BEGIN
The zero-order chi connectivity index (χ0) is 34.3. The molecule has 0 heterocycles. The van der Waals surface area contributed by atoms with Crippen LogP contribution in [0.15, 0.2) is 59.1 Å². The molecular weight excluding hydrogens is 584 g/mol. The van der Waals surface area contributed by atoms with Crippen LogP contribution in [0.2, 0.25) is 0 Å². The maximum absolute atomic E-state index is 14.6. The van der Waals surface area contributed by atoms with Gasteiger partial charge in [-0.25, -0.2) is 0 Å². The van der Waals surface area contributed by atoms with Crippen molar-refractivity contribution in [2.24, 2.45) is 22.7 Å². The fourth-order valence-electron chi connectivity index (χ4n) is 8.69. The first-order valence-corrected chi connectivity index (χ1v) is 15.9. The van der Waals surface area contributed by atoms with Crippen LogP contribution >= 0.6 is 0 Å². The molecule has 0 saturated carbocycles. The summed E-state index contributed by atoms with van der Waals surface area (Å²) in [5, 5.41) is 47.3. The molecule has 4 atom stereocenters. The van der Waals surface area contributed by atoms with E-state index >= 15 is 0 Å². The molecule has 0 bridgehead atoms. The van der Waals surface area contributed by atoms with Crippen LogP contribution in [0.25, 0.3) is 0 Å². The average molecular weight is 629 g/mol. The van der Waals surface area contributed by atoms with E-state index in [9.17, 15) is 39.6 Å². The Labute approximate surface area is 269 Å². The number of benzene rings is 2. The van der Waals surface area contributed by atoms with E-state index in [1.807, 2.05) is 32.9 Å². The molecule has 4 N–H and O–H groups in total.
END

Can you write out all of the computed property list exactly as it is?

The zero-order chi connectivity index (χ0) is 34.3. The molecule has 0 heterocycles. The van der Waals surface area contributed by atoms with Crippen LogP contribution in [0.15, 0.2) is 59.1 Å². The molecular weight excluding hydrogens is 584 g/mol. The van der Waals surface area contributed by atoms with Crippen LogP contribution in [0.2, 0.25) is 0 Å². The maximum absolute atomic E-state index is 14.6. The van der Waals surface area contributed by atoms with Gasteiger partial charge in [-0.25, -0.2) is 0 Å². The van der Waals surface area contributed by atoms with Crippen molar-refractivity contribution in [2.24, 2.45) is 22.7 Å². The fourth-order valence-electron chi connectivity index (χ4n) is 8.69. The first-order valence-corrected chi connectivity index (χ1v) is 15.9. The van der Waals surface area contributed by atoms with Crippen LogP contribution >= 0.6 is 0 Å². The molecule has 0 saturated carbocycles. The summed E-state index contributed by atoms with van der Waals surface area (Å²) in [5, 5.41) is 47.3. The molecule has 4 atom stereocenters. The van der Waals surface area contributed by atoms with E-state index >= 15 is 0 Å². The molecule has 0 bridgehead atoms. The van der Waals surface area contributed by atoms with Crippen LogP contribution in [0.25, 0.3) is 0 Å². The average molecular weight is 629 g/mol. The van der Waals surface area contributed by atoms with E-state index in [9.17, 15) is 39.6 Å². The Labute approximate surface area is 269 Å². The number of benzene rings is 2. The van der Waals surface area contributed by atoms with E-state index in [1.807, 2.05) is 32.9 Å². The molecule has 4 N–H and O–H groups in total.